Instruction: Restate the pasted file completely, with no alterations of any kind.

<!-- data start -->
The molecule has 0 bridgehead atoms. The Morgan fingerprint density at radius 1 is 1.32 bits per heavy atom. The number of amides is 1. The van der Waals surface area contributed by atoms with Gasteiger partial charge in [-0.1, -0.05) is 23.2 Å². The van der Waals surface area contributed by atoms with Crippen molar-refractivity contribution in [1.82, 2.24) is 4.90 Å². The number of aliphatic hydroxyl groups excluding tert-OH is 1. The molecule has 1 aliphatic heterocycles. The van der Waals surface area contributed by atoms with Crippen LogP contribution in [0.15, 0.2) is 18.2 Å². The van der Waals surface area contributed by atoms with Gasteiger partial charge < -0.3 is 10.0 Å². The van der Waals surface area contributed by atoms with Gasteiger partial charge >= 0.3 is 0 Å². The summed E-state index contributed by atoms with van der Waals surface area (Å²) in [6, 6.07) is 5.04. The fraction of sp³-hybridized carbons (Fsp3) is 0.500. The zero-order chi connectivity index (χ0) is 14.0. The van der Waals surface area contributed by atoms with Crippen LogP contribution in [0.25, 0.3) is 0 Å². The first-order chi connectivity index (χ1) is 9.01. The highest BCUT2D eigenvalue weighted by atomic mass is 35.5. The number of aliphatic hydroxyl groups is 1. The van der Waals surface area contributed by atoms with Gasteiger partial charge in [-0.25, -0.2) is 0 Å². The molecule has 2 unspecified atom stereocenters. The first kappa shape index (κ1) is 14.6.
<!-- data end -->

The molecule has 0 bridgehead atoms. The Morgan fingerprint density at radius 1 is 1.32 bits per heavy atom. The number of amides is 1. The van der Waals surface area contributed by atoms with Gasteiger partial charge in [-0.1, -0.05) is 23.2 Å². The van der Waals surface area contributed by atoms with Crippen molar-refractivity contribution in [1.82, 2.24) is 4.90 Å². The number of aliphatic hydroxyl groups excluding tert-OH is 1. The molecule has 1 aliphatic heterocycles. The van der Waals surface area contributed by atoms with Crippen LogP contribution in [0.15, 0.2) is 18.2 Å². The van der Waals surface area contributed by atoms with Gasteiger partial charge < -0.3 is 10.0 Å². The van der Waals surface area contributed by atoms with Gasteiger partial charge >= 0.3 is 0 Å². The summed E-state index contributed by atoms with van der Waals surface area (Å²) in [6, 6.07) is 5.04. The fraction of sp³-hybridized carbons (Fsp3) is 0.500. The zero-order chi connectivity index (χ0) is 14.0. The van der Waals surface area contributed by atoms with Crippen LogP contribution in [0.25, 0.3) is 0 Å². The first-order chi connectivity index (χ1) is 9.01. The highest BCUT2D eigenvalue weighted by atomic mass is 35.5. The number of aliphatic hydroxyl groups is 1. The van der Waals surface area contributed by atoms with Gasteiger partial charge in [-0.25, -0.2) is 0 Å². The molecule has 2 unspecified atom stereocenters. The first kappa shape index (κ1) is 14.6.